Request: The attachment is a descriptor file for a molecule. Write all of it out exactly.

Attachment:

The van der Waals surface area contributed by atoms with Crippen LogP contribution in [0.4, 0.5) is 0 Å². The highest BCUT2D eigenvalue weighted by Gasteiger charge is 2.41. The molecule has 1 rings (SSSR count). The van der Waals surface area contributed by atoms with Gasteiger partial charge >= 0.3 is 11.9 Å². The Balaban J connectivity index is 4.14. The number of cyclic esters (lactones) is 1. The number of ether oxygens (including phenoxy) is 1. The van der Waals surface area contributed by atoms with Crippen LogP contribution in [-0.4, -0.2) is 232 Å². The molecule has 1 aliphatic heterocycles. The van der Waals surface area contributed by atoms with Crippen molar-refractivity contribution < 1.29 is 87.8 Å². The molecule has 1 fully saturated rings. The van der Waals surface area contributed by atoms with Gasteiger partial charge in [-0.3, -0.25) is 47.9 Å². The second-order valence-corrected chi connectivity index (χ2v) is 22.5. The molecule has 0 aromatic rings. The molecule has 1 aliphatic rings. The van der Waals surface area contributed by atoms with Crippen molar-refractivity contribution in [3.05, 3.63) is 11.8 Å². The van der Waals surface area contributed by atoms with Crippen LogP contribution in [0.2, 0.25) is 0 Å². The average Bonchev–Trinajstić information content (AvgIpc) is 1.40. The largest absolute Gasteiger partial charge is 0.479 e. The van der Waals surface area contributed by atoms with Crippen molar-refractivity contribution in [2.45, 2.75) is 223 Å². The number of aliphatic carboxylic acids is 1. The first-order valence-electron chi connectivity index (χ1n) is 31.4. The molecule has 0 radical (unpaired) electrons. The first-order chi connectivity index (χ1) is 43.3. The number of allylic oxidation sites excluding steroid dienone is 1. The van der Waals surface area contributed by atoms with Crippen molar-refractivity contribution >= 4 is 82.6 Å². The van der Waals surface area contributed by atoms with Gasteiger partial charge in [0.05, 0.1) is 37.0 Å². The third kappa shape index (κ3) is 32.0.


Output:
The van der Waals surface area contributed by atoms with Crippen LogP contribution in [0.4, 0.5) is 0 Å². The highest BCUT2D eigenvalue weighted by Gasteiger charge is 2.41. The molecule has 1 rings (SSSR count). The van der Waals surface area contributed by atoms with Gasteiger partial charge >= 0.3 is 11.9 Å². The Balaban J connectivity index is 4.14. The number of cyclic esters (lactones) is 1. The number of ether oxygens (including phenoxy) is 1. The van der Waals surface area contributed by atoms with Crippen LogP contribution in [-0.4, -0.2) is 232 Å². The molecule has 1 aliphatic heterocycles. The van der Waals surface area contributed by atoms with Crippen molar-refractivity contribution < 1.29 is 87.8 Å². The molecule has 1 fully saturated rings. The van der Waals surface area contributed by atoms with Gasteiger partial charge in [-0.3, -0.25) is 47.9 Å². The second-order valence-corrected chi connectivity index (χ2v) is 22.5. The molecule has 0 aromatic rings. The molecule has 1 aliphatic rings. The van der Waals surface area contributed by atoms with Crippen molar-refractivity contribution in [3.05, 3.63) is 11.8 Å². The van der Waals surface area contributed by atoms with Crippen LogP contribution in [0.2, 0.25) is 0 Å². The average Bonchev–Trinajstić information content (AvgIpc) is 1.40. The largest absolute Gasteiger partial charge is 0.479 e. The van der Waals surface area contributed by atoms with Crippen molar-refractivity contribution in [2.45, 2.75) is 223 Å². The number of aliphatic carboxylic acids is 1. The first-order valence-electron chi connectivity index (χ1n) is 31.4. The molecule has 0 radical (unpaired) electrons. The first-order chi connectivity index (χ1) is 43.3. The number of allylic oxidation sites excluding steroid dienone is 1. The van der Waals surface area contributed by atoms with Crippen molar-refractivity contribution >= 4 is 82.6 Å². The van der Waals surface area contributed by atoms with Gasteiger partial charge in [0.05, 0.1) is 37.0 Å². The third kappa shape index (κ3) is 32.0.